4.2  To counteract the above, it is common for local authorities to require significant guarantees and warranties on performance. Such conditions are often unaccommodating of new technologies, and for smaller companies these are generally impossible to provide. Having invested heavily to develop new technology, such further onerous requirements will be seen as disincentives to developers, and thus discourage future investment in emerging technologies.

  4.3  To help overcome these issues there is a necessity for more technology demonstration projects, however government incentives have lacked the flexibility to accommodate new processes like ACT, which has lead local authorities to favour instead established disposal methods like incineration.

  4.4  With local authorities now needing to find new technological solutions to meet national waste management targets, there is now a clear potential for ACT. But with a lack of political clarity and direction on how these targets should be met, together with an underlying instability of recycling markets, the difficulties and barriers in introducing new integrated waste management techniques are no less overwhelming to companies seeking to invest in emerging technologies.


  5.1  Whilst viability of projects rely heavily on reliable access to a waste stream for processing, the need to secure attractive and long-term power purchase agreements for the sale of generated electricity is still of major importance. Obtaining a satisfactory power sales contract remains a condition precedent to the commencement of any long-term obligation under a waste processing agreement. Whilst the inclusion of ACT in the RO will significantly assist in meeting this objective, several issues on the energy side still need to be addressed.

  5.2  Prime amongst these is the RO mechanism itself with its apparent lack of long-term security for the sale of energy from ACT. Established practice in the UK for waste disposal contracts is generally to provide a contract with a term of 15 to 20 years. With revenue from power sales being of similar importance for ACT facilities as gate fees, obtaining secure contracts for the sale of electricity generated for this period is also crucial. Whilst the Government has no plans to reduce the scale of the RO, without guarantees of how long support under the RO will be available, investor confidence in ACT projects will continue to suffer. Confidence would certainly be boosted by a stronger message from the Government on the likely duration of support.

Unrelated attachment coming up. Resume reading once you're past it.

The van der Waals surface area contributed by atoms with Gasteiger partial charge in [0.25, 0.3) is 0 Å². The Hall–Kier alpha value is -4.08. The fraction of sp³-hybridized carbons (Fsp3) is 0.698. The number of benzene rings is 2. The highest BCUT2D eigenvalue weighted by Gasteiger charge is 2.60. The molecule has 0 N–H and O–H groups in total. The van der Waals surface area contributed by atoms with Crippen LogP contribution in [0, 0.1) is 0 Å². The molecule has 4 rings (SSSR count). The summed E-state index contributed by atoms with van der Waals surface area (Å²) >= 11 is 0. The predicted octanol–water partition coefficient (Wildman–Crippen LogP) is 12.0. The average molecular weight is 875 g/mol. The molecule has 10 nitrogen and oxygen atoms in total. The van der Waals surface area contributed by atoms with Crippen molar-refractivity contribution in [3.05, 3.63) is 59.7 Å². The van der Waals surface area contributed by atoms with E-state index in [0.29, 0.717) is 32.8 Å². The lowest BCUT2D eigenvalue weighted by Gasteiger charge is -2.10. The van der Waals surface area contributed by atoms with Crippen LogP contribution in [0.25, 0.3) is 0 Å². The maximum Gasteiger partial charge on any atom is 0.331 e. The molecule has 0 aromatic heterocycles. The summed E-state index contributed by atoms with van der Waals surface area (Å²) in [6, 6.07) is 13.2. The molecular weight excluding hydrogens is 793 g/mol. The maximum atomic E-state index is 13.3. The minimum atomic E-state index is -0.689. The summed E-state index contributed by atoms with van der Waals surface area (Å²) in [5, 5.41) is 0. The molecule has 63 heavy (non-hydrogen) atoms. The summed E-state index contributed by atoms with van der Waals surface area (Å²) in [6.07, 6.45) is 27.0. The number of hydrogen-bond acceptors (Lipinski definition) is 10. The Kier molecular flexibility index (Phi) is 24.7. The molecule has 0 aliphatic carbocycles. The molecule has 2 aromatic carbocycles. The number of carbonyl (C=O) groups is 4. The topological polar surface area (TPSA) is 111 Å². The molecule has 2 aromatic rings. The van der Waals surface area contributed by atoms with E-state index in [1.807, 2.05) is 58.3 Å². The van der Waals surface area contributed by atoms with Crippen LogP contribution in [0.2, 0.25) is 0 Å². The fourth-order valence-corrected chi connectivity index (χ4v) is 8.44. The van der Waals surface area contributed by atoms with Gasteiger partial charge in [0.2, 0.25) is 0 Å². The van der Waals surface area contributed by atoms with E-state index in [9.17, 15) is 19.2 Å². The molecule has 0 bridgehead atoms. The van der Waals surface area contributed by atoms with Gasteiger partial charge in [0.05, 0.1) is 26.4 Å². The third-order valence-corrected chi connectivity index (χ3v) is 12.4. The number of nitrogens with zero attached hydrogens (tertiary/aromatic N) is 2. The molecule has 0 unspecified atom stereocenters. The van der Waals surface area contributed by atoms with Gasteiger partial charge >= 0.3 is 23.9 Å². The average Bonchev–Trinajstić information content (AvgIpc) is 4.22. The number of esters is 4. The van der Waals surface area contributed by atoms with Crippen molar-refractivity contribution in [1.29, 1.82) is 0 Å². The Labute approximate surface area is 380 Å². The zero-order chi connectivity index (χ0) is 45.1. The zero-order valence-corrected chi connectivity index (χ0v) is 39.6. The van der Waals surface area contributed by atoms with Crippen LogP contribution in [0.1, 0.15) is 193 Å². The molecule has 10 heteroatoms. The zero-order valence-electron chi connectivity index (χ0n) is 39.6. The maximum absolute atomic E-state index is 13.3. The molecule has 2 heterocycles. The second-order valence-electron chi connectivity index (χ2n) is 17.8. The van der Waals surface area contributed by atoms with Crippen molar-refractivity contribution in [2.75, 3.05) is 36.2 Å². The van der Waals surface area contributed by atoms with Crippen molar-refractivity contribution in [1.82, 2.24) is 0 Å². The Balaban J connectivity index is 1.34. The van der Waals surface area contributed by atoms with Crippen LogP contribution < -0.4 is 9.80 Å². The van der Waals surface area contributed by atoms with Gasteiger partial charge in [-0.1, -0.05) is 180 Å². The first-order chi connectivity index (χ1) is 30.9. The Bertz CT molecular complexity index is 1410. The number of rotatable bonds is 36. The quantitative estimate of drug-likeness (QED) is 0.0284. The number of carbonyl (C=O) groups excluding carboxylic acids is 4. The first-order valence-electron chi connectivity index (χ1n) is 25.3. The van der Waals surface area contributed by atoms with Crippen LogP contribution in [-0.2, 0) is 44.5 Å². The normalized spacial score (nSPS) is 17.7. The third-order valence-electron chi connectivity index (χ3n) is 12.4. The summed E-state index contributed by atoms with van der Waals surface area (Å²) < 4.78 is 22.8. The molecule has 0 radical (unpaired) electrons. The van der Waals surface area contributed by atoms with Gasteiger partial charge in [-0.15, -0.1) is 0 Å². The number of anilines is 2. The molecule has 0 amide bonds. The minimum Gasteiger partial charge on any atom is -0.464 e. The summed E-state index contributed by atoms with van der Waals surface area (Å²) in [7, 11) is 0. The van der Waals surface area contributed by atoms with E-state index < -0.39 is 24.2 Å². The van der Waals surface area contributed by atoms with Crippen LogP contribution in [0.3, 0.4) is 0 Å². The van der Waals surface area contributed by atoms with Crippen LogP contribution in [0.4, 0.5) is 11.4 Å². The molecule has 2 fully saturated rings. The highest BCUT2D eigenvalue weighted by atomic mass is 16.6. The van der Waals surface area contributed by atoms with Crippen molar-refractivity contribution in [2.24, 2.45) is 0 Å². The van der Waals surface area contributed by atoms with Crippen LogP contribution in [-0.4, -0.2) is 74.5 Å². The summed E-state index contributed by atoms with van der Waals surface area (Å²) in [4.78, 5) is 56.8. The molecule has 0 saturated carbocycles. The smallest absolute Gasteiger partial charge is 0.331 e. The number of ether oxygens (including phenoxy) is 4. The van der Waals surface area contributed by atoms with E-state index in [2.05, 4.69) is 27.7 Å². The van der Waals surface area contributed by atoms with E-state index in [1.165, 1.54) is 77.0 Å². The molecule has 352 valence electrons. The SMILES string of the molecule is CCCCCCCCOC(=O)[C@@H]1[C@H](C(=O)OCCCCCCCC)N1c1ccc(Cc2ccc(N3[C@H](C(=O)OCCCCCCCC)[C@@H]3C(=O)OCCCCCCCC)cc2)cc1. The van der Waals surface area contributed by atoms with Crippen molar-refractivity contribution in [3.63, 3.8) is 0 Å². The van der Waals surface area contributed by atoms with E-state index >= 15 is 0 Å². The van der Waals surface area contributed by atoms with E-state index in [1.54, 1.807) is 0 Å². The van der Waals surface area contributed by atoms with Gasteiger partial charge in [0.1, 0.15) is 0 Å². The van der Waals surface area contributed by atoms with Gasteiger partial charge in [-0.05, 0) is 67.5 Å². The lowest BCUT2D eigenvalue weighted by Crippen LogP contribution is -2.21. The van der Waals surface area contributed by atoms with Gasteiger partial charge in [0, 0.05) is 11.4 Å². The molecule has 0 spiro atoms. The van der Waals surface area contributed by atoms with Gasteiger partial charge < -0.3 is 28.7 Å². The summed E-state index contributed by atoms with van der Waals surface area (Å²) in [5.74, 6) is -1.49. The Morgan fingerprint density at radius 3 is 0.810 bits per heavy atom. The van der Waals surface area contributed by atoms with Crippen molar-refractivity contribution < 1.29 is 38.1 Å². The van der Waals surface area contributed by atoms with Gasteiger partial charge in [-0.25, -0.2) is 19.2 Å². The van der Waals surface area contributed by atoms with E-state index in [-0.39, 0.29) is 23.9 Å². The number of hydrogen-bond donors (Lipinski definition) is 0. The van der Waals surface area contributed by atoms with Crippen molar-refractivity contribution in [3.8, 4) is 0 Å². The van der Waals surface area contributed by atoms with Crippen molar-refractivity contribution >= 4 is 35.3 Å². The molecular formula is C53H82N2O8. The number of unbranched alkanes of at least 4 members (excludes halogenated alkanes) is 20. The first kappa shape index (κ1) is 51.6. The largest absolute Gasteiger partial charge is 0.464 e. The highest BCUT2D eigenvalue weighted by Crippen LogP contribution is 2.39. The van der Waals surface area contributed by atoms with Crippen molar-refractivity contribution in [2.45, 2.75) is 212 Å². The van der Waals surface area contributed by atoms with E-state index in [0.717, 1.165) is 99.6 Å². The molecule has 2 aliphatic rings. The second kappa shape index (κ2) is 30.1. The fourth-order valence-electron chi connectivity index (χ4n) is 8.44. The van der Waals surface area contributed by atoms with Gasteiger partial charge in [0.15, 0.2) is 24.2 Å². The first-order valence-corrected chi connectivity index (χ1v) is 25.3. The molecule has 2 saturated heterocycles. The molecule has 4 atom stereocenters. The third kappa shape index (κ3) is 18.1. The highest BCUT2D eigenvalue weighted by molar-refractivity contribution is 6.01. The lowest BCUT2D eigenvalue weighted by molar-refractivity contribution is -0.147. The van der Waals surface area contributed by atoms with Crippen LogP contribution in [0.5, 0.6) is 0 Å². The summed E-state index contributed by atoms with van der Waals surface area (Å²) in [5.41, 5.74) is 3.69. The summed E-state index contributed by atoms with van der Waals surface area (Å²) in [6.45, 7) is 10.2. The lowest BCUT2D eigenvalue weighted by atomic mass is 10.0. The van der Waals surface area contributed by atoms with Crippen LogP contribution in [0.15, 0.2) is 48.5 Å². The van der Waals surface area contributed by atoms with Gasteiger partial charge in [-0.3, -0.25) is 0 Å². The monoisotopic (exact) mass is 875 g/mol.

5.3  It is worth noting that incineration had the benefit of the support process under NFFO which ran for several years providing secure contracts for 15 years. Until such time as ACT can be considered to have achieved the same status, it should remain eligible for support under the RO, and using the example of incineration under NFFO, 15 years should be a minimum term for support.

  5.4  The other main issue that is facing new renewable energy generation is in respect to the impact NETA is having on small embedded generators and the impact of the imbalancing charges. We are aware that this issue has recently been tackled by OFGEM and we are hopeful that the reforms recommended will assist those small generators penalised in the early NETA period.

  5.5  Secondly, under the current framework is an ongoing concern over the costs of electrical interconnection and the major barrier this can prove to the delivery of new projects. We strongly advocate that small scale renewable generators be liable for shallow interconnection costs only, rather than carry the burden of infrastructure upgrades and deep interconnection liability. Renewable energy projects by nature are on the borderline of commercial viability. Any major additional costs for interconnection will constitute a significant barrier to development. If ambitious renewable energy targets are to be set the system infrastructure must be able to accommodate the new entrants that are vital to their delivery.


  6.1  This remains one of the fundamental hurdles to be overcome by developers and remains an area where governments and regulatory bodies are failing to work together and failing to assist the process.

  6.2  Planning permission is becoming an increasingly problematic, controversial and highly political area, where numerous applications experience significant and unreasonable delays and often failure. Without doubt developers will be less inclined to submit for proposals unless there is a good chance of success. In reality this means fewer applications resulting in fewer projects.

  6.3  The area of waste management appears to be one of the most contentious areas, brought about primarily through opposition to landfill and incineration, which now seems to extend to cover all proposals which consider waste. It is hoped the current consultation on reform of the planning system will address this, but co-ordinated action on the current wave of projects is also needed to ensure they are not lost through unnecessary planning obstacles.